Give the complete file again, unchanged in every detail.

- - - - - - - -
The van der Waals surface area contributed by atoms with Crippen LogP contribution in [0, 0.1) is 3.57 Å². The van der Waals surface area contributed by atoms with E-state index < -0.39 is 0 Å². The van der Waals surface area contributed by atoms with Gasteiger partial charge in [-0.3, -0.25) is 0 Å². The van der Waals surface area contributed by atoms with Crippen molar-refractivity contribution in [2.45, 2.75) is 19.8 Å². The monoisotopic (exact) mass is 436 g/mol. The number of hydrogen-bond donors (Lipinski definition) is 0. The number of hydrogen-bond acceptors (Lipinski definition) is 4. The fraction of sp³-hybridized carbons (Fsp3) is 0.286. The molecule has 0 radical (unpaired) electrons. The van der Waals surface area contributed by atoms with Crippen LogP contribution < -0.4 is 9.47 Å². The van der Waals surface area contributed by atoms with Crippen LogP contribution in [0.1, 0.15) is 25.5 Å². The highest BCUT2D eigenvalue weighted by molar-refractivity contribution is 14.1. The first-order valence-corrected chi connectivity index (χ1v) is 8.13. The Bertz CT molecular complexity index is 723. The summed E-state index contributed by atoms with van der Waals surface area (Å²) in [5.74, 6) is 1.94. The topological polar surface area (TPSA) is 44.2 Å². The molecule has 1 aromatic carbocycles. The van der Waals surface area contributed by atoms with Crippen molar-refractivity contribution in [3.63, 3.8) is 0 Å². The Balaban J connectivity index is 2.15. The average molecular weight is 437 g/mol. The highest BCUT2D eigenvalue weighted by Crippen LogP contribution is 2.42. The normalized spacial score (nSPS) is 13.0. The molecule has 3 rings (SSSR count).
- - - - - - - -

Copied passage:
The van der Waals surface area contributed by atoms with Crippen LogP contribution in [0, 0.1) is 3.57 Å². The van der Waals surface area contributed by atoms with E-state index < -0.39 is 0 Å². The van der Waals surface area contributed by atoms with Gasteiger partial charge in [-0.3, -0.25) is 0 Å². The van der Waals surface area contributed by atoms with Crippen molar-refractivity contribution in [2.45, 2.75) is 19.8 Å². The monoisotopic (exact) mass is 436 g/mol. The number of hydrogen-bond donors (Lipinski definition) is 0. The number of hydrogen-bond acceptors (Lipinski definition) is 4. The fraction of sp³-hybridized carbons (Fsp3) is 0.286. The molecule has 0 radical (unpaired) electrons. The van der Waals surface area contributed by atoms with Crippen LogP contribution < -0.4 is 9.47 Å². The van der Waals surface area contributed by atoms with Crippen LogP contribution in [0.1, 0.15) is 25.5 Å². The highest BCUT2D eigenvalue weighted by molar-refractivity contribution is 14.1. The first-order valence-corrected chi connectivity index (χ1v) is 8.13. The Bertz CT molecular complexity index is 723. The summed E-state index contributed by atoms with van der Waals surface area (Å²) in [5.74, 6) is 1.94. The topological polar surface area (TPSA) is 44.2 Å². The molecule has 1 aromatic carbocycles. The van der Waals surface area contributed by atoms with Crippen molar-refractivity contribution in [3.63, 3.8) is 0 Å². The Balaban J connectivity index is 2.15. The average molecular weight is 437 g/mol. The highest BCUT2D eigenvalue weighted by Crippen LogP contribution is 2.42. The normalized spacial score (nSPS) is 13.0. The molecule has 3 rings (SSSR count).